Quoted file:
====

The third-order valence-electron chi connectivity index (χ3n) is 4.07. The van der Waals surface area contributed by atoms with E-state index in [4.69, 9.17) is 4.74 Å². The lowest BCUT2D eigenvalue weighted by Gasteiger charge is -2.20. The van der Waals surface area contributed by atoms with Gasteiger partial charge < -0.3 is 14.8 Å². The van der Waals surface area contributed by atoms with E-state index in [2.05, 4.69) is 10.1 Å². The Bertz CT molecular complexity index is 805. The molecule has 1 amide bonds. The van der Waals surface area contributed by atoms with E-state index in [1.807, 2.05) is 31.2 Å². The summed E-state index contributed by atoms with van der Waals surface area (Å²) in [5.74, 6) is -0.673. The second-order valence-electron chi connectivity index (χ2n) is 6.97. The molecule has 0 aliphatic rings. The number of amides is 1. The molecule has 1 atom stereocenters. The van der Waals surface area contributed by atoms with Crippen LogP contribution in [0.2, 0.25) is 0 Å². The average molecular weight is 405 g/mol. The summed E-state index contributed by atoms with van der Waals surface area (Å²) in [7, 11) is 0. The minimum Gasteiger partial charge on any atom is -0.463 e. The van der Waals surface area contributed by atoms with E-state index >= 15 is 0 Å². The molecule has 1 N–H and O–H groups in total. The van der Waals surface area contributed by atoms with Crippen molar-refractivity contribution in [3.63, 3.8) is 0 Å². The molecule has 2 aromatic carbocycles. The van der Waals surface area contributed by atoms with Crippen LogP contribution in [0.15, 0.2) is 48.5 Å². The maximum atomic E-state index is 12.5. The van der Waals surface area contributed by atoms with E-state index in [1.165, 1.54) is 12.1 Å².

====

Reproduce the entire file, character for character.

The third-order valence-electron chi connectivity index (χ3n) is 4.07. The van der Waals surface area contributed by atoms with E-state index in [4.69, 9.17) is 4.74 Å². The lowest BCUT2D eigenvalue weighted by Gasteiger charge is -2.20. The van der Waals surface area contributed by atoms with Gasteiger partial charge < -0.3 is 14.8 Å². The van der Waals surface area contributed by atoms with E-state index in [2.05, 4.69) is 10.1 Å². The Bertz CT molecular complexity index is 805. The molecule has 1 amide bonds. The van der Waals surface area contributed by atoms with E-state index in [1.807, 2.05) is 31.2 Å². The summed E-state index contributed by atoms with van der Waals surface area (Å²) in [5.74, 6) is -0.673. The second-order valence-electron chi connectivity index (χ2n) is 6.97. The molecule has 0 aliphatic rings. The number of amides is 1. The molecule has 1 atom stereocenters. The van der Waals surface area contributed by atoms with Crippen LogP contribution in [0.2, 0.25) is 0 Å². The average molecular weight is 405 g/mol. The summed E-state index contributed by atoms with van der Waals surface area (Å²) in [7, 11) is 0. The minimum Gasteiger partial charge on any atom is -0.463 e. The van der Waals surface area contributed by atoms with E-state index >= 15 is 0 Å². The molecule has 1 N–H and O–H groups in total. The van der Waals surface area contributed by atoms with Crippen molar-refractivity contribution in [3.63, 3.8) is 0 Å². The molecule has 2 aromatic carbocycles. The van der Waals surface area contributed by atoms with Crippen LogP contribution in [0.15, 0.2) is 48.5 Å². The maximum atomic E-state index is 12.5. The van der Waals surface area contributed by atoms with E-state index in [1.165, 1.54) is 12.1 Å².